... The Dimming of the Light... (Part 13)

by Peter Hunter

the dimming of the light (Part 13)

Peter Hunter

Day 13

  has dawned dull, depressing and totally devoid of optimism the low dark cloud layer not just caressing the tope of the downs - more a suffocating embrace - or should it be a stranglehold that squeezes any joyfulness from the day

  the only good thing maybe, is that we are still alive if indeed this is life our now condemnation to nothing more than a struggle for survival - a future however short

  a future - consisting only of a pathetic fight to stay alive

Less and less food little to drink and the prospect of living amongst people rapidly descending to the state of wild animals

  or is that an insult to animals.

Maybe, maybe the best thing I could do is shoot Alice then myself a mutual suicide rather than a slow undignified death

  it might be the kindest end

Yesterday provided an example of the way things are going Alice answered the door to a stranger. He asked for help, for food any thing... When she firmly refused saying we did not have enough for ourselves his manner turned threatening

  and she had to bang the tin can - the alarm warning we had suspended inside the door the prearranged signal calling for help from Chris who was working in the tractor shed and the stranger slunk back to the lane

  muttering incomprehensively to himself

  problem solved this time but things would surely become more difficult, more sinister - and we certainly resolved not to answer the door at after dark

During these events - one of the villagers hoping for our help had disclosed there had been several more deaths in the community mostly elderly including the old boy that was relying on his granddaughter's generous breast milk

  obviously it was not as nutritious as they had hoped

  my foreboding intensified it was not good, nothing of any optimism and I was particularly depressed that I had considered murdering my wife to be followed by my own suicide

  in addition my medication had run out

But so far I had little reaction which did not surprise me as its effect when changed was always slow except I already was starting to pee more frequently a predictable symptom, but one which could be psychosomatic

  but one which I regarded as a sign of things to come along with a vast increase in thirst and a general deterioration of my energy but there was absolutely nothing I could do about it

  my potential suicide still remained attractive

Nothing, absolutely nothing remained good quality. Even our lovely cats whether it was that we were no longer feeding them or perhaps some other reason - we were seeing less and less of them - indicating that much of their former affection had merely been 'cupboard love'.

Whether we could adjust to our now primitive diminished existence I did not know and maybe we no longer bothered

  our adjusted life was becoming nasty and we were ceasing to care it was everyone for themselves the survival of the fittest and my age probably played a large part in these feelings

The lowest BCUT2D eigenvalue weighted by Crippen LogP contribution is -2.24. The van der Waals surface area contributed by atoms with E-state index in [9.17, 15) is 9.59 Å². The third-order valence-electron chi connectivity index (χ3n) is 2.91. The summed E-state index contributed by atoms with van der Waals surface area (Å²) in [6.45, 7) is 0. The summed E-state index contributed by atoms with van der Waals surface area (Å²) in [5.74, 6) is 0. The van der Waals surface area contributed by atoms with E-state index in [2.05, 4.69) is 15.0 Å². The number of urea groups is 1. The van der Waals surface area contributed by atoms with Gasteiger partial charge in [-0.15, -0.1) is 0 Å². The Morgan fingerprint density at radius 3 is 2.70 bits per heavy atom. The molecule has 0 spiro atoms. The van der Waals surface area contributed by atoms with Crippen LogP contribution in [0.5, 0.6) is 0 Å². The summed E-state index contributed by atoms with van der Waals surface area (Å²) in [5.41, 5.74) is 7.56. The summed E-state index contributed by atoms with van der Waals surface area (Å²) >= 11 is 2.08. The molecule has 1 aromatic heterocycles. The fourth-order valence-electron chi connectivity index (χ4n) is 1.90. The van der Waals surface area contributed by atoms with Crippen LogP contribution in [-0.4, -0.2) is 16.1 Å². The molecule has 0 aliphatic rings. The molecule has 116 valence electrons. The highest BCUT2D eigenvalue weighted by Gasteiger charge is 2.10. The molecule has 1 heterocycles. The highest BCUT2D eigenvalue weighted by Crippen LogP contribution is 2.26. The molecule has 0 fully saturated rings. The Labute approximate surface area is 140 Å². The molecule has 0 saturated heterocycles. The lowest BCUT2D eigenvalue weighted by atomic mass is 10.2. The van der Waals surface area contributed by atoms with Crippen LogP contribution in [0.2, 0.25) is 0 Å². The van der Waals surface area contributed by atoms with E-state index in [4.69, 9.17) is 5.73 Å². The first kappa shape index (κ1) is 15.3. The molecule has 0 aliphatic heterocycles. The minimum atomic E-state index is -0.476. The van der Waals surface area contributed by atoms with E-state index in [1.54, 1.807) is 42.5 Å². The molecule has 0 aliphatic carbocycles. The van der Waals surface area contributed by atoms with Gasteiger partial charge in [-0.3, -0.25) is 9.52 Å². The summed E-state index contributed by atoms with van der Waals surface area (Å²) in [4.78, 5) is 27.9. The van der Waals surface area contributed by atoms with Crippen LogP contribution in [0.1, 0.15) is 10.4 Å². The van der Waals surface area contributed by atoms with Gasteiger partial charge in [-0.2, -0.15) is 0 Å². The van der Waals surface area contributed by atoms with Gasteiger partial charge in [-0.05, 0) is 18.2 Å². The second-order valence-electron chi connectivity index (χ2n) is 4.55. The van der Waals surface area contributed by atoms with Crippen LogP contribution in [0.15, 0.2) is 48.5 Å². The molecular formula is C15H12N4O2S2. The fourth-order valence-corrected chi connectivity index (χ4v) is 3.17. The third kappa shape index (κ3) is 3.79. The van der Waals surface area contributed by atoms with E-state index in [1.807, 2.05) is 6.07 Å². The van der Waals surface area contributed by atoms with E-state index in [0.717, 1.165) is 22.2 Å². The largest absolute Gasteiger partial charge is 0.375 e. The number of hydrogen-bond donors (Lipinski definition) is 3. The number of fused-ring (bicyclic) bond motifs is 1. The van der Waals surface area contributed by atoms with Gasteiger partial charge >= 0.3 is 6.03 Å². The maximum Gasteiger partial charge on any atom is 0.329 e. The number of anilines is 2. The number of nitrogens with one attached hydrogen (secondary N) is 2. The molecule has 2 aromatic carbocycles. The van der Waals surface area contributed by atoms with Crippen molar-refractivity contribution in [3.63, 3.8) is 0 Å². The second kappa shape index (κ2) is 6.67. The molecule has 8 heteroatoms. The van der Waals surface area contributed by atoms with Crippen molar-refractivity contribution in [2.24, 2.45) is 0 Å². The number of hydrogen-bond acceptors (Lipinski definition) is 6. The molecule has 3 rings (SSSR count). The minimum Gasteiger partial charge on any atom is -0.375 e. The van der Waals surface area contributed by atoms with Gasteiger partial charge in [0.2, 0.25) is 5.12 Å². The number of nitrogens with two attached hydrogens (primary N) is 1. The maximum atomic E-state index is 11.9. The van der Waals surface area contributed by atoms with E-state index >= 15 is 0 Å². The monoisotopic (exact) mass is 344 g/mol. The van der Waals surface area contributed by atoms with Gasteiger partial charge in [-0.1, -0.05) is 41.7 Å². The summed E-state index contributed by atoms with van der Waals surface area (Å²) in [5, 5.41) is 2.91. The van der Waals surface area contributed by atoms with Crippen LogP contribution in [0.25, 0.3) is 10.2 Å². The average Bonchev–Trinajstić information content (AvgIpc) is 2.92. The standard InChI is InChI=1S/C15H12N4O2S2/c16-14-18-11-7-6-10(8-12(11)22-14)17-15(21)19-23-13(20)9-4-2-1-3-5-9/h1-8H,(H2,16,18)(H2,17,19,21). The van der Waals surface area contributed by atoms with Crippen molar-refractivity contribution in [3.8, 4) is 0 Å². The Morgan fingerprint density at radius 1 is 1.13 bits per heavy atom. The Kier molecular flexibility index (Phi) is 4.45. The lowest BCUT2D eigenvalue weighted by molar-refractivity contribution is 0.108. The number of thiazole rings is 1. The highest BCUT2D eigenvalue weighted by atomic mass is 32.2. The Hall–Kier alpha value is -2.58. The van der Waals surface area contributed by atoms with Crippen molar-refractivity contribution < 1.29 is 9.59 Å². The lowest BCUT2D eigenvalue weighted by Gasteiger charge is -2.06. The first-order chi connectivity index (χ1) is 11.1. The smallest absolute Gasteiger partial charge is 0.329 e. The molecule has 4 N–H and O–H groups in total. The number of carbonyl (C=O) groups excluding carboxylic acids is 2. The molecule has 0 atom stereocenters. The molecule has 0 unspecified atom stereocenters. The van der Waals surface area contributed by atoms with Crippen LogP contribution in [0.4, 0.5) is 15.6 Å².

Recognising this with ample time due to our increasing isolation I spent more time practising with my hunting bow and my collection of arrows becoming quite good as my skill returned

  it gave me a certain level of confidence

* * *

  satisfied with my practice with the hunting bow I returned to the house to the warm blazing wood fire the only comfort I enjoyed during that god-less winter - to find Sharon, Chris and Alice being updated by the Colonel on his progress so far with the short wave radio he had set up

  almost nothing

  just one contact a radio amateur inTibet who, although speaking excellent English - knew nothing about the current state of our country

  he passed on news about the USA, India and China nothing of great import everything depressingly normal so obviously they were all working an apparently thriving

But of the UK, Britain and England - he knew nothing. He did not even know there was any problem

The Colonel explained; with the amateur radio techniques he'd used in his youth - it was normal to know the frequencies and call signs used by those you were contacting. Without these it was difficult to contact others, as he had to make virtually random transmission, hoping on luck that a call would be answered

  he had not been lucky

Also he reported that the Winter Vomiting Virus appeared to have become more sever and already some babies and two or three old folk had died in the village

  and could only speculate on the mortality in the towns the bodies the conditions gangs and looting if anything was left worth looting. We imagined the District Hospital, emergency generators long out of fuel, staff departed to try and join their families

  all the support systems long inoperative no more food or water

  just a carpet of sad rotting bodies

Again we discussed preparing to defend our interests by force if necessary

I finally lost what little will to live I still retained

(To be continued if I am able)

Peter Hunter 2012

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